The following article is adapted from reprinted from the M&A Tax Report, Vol. 7, No. 11, June 1999, Panel Publishers, New York, NY.
IRS EMBRACES "DEDUCTIBLE" PREFERRED
By Robert W. Wood, San Francisco
It may sound like an oxymoron, but tax deductible preferred stock may have come into its own. Tax deductible preferred stock is one of the most successful financial products of the decade. Despite its popularity, nagging doubts have lingered about its proper classification for tax purposes. Most advisors have felt it was properly treated as debt. However, in Notice 94-47, the IRS raised the possibility that this security might be regarded as equity.
This presents a curious conundrum. If preferred stock were treated as equity, then its utility would effectively terminate. After all, if it were equity, the periodic payments made to investors would not be treated as deductible interest expenses. For the past few years the administration's budget package has included provisions that would eliminate the possibility that such a security would attain debt status. Fortunately, despite the administration's persistence, those provisions were never enacted into law.
Key IRS Ruling
Fortunately, with the recent issuance of LTR 9910046, these doubts about the tax characterization of this security have largely been laid to rest. The IRS has told us unequivocally that in its judgment, this security will be viewed as debt.
In most cases, tax deductible preferred stock is created when a corporation establishes an entity (most traditionally a partnership but, more recently, a trust) in which the corporation owns all the common equity interests. At the same time, the entity sells preferred equity interests to investors and the funds so raised are then loaned to the corporation. The interest payments on the loan fund the "dividend" payments to the preferred equity holders.
Structure of Deductible Preferred
One critical element to this kind of arrangement is that the corporation obtains the right to extend the interest payment period, normally for as long as 60 months. However, if this extension option is exercised, the corporation is precluded from paying dividends with respect to its stock. Moreover, the loan is subordinated to senior indebtedness. The loan will have a relatively long term. When these securities were first created the term was typically 50 years, although more recently a more common duration seems to be 30 years. The loan also normally features an opportunity to extend the debt's duration if certain conditions are met.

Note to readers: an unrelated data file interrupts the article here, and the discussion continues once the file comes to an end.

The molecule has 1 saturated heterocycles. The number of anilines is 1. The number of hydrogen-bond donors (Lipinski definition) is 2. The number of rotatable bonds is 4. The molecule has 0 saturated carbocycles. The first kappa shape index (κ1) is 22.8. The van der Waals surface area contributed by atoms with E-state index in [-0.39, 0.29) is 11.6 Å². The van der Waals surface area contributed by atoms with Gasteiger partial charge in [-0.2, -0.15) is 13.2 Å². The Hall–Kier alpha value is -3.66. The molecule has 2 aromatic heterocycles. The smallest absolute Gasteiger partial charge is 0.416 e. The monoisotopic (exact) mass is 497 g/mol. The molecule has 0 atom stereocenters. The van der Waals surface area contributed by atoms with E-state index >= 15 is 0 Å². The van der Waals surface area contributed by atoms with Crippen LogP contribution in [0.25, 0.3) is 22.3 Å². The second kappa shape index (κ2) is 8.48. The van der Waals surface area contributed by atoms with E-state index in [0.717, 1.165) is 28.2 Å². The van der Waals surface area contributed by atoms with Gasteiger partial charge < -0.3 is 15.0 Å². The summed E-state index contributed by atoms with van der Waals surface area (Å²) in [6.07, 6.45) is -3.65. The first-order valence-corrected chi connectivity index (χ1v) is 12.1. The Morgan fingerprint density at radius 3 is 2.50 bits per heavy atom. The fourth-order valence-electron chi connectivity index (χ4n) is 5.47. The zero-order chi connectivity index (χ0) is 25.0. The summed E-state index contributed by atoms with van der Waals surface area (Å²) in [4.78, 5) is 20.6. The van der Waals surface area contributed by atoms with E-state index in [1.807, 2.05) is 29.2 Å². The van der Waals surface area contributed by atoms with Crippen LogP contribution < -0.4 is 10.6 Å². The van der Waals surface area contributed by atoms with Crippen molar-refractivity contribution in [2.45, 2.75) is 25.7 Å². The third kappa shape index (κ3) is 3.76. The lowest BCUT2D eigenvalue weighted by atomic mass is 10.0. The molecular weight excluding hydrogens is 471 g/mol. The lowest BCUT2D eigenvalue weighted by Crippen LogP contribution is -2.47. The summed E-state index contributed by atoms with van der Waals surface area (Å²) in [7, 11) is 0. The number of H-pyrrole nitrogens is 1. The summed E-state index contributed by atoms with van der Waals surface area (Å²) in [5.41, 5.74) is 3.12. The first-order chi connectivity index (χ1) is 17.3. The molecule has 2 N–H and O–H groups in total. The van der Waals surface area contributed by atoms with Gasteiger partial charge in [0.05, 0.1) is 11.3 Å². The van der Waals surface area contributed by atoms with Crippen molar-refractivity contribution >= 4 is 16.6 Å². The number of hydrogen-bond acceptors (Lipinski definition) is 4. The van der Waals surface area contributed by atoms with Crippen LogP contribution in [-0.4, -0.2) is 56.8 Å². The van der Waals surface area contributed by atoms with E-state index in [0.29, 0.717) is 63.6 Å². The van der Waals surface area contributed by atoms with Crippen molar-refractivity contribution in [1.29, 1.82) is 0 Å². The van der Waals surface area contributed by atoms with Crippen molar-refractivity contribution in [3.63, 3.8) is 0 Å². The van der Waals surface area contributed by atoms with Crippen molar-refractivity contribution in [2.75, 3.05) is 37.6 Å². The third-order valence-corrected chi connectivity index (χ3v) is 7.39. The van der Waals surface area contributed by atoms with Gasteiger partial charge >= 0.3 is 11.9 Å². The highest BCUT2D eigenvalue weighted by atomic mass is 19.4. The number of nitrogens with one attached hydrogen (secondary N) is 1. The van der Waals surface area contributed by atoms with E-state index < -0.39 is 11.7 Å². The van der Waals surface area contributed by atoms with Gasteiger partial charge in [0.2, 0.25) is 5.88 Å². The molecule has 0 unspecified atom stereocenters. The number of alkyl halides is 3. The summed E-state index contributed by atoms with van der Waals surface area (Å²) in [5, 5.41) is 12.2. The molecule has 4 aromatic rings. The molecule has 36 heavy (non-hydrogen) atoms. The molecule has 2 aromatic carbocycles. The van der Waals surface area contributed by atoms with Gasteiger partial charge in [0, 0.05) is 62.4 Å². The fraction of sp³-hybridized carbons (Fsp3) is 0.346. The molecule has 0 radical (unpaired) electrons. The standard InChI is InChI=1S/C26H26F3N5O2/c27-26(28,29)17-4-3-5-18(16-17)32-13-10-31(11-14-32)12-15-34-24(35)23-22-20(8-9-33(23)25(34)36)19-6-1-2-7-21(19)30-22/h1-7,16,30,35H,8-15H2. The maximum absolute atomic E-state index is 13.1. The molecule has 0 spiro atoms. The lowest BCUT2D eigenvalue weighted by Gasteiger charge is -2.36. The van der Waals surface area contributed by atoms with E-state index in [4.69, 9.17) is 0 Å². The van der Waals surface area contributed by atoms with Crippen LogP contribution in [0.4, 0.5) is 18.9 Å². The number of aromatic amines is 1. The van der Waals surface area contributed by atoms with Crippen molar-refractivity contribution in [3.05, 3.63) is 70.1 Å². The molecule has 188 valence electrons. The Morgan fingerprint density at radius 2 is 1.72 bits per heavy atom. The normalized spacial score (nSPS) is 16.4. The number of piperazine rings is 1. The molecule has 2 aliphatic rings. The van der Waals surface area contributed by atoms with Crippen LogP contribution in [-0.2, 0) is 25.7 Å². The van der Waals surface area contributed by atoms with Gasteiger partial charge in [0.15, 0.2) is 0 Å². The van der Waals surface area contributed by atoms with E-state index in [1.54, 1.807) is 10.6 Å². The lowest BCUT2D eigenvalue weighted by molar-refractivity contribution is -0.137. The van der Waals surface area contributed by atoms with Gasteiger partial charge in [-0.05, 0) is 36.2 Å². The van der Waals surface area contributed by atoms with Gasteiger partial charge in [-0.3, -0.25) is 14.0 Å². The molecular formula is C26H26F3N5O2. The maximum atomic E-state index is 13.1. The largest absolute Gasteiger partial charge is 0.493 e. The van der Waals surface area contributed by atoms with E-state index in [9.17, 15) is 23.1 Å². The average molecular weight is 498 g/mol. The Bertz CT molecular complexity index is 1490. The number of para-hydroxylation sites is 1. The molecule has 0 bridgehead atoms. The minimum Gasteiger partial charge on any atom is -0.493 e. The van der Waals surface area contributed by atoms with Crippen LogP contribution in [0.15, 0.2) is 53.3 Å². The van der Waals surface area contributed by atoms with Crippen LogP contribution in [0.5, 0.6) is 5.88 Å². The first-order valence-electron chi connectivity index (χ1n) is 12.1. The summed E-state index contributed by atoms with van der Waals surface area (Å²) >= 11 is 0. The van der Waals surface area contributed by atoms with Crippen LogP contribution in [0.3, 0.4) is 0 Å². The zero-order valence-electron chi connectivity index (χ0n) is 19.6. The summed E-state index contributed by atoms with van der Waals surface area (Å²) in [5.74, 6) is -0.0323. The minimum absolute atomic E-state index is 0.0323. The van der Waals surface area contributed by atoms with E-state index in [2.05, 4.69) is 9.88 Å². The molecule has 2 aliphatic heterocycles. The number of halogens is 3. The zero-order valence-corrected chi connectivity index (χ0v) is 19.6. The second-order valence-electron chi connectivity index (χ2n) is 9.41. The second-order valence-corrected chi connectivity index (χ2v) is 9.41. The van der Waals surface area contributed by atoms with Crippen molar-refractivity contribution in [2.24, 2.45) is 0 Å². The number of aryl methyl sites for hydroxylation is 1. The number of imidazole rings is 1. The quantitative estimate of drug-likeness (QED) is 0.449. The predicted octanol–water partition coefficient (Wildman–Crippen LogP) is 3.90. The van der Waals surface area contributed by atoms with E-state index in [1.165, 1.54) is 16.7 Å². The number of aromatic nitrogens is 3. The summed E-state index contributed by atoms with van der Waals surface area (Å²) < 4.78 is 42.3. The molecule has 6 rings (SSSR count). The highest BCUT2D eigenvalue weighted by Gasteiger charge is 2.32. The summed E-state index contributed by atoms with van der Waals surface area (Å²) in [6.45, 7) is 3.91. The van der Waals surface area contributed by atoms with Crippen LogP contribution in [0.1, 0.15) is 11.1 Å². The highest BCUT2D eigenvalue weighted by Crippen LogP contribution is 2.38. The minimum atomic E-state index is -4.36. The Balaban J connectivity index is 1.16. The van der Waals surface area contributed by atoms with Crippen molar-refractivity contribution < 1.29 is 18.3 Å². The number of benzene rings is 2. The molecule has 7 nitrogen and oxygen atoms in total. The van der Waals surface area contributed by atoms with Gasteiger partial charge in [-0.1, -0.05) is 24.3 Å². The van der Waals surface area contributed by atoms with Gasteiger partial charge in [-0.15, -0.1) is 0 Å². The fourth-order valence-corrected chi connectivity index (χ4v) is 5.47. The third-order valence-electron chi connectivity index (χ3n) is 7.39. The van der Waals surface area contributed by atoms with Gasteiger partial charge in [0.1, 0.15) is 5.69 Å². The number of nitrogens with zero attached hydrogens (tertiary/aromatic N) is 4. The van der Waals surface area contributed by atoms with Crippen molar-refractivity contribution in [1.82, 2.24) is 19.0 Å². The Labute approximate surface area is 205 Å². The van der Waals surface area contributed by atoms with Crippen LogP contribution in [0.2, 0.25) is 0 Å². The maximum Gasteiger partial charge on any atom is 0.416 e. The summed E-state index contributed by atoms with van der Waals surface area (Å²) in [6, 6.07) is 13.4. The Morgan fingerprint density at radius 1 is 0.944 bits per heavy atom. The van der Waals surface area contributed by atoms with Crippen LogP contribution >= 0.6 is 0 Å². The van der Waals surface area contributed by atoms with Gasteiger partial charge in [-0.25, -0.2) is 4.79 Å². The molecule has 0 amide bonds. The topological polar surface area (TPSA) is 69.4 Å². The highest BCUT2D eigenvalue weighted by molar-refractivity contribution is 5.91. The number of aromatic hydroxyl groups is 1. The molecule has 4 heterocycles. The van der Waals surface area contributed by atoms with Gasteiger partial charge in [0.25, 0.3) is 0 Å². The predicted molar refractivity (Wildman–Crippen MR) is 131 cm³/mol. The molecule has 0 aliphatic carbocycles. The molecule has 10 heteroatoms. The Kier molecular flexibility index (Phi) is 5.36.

In analyzing the character of this instrument, the IRS turned to Notice 94-47. That pronouncement was issued in response to transactions, most prominently tax deductible preferred stock, in which instruments were designed to be debt for tax purposes but, at the same time qualify as equity for regulatory, rating agency and financial accounting purposes. If the instrument exhibited a preponderance of debt characteristics it could attain debt status for tax purposes, notwithstanding its contrary treatment for nontax purposes.
This may be one of the few areas where the form of a transaction does not control (or seem even to have a significant bearing) on its tax treatment. Tax deductible preferred exhibits the requisite surfeit of debt characteristics. The factors the IRS analyzed included a smattering of items.
1. Fixed Maturity. It is relevant whether the instrument features an unconditional promise to pay a sum certain, at a fixed maturity date, in the reasonably foreseeable future. In the case of tax deductible preferred stock, the debtor has an unconditional obligation to repay by a certain date. Renewal may be OK, as long as renewal of the loan was not automatic and was subject to the satisfaction of certain conditions. Typical conditions would include the preservation or improvement of the debtor's credit rating. Accordingly, this right to "postpone" payment was not taken into account.
Moreover, the stated maturity date was, in the case under scrutiny, found to be reasonable. After all, the debtor had been in existence for a significant number of years, conducted a substantial operating business and had an unblemished history of repaying its debts. Accordingly, despite the extended maturity date, it was reasonable to conclude that the debtor would be in existence at the maturity date and would be, at that time, in a position to defray its obligation.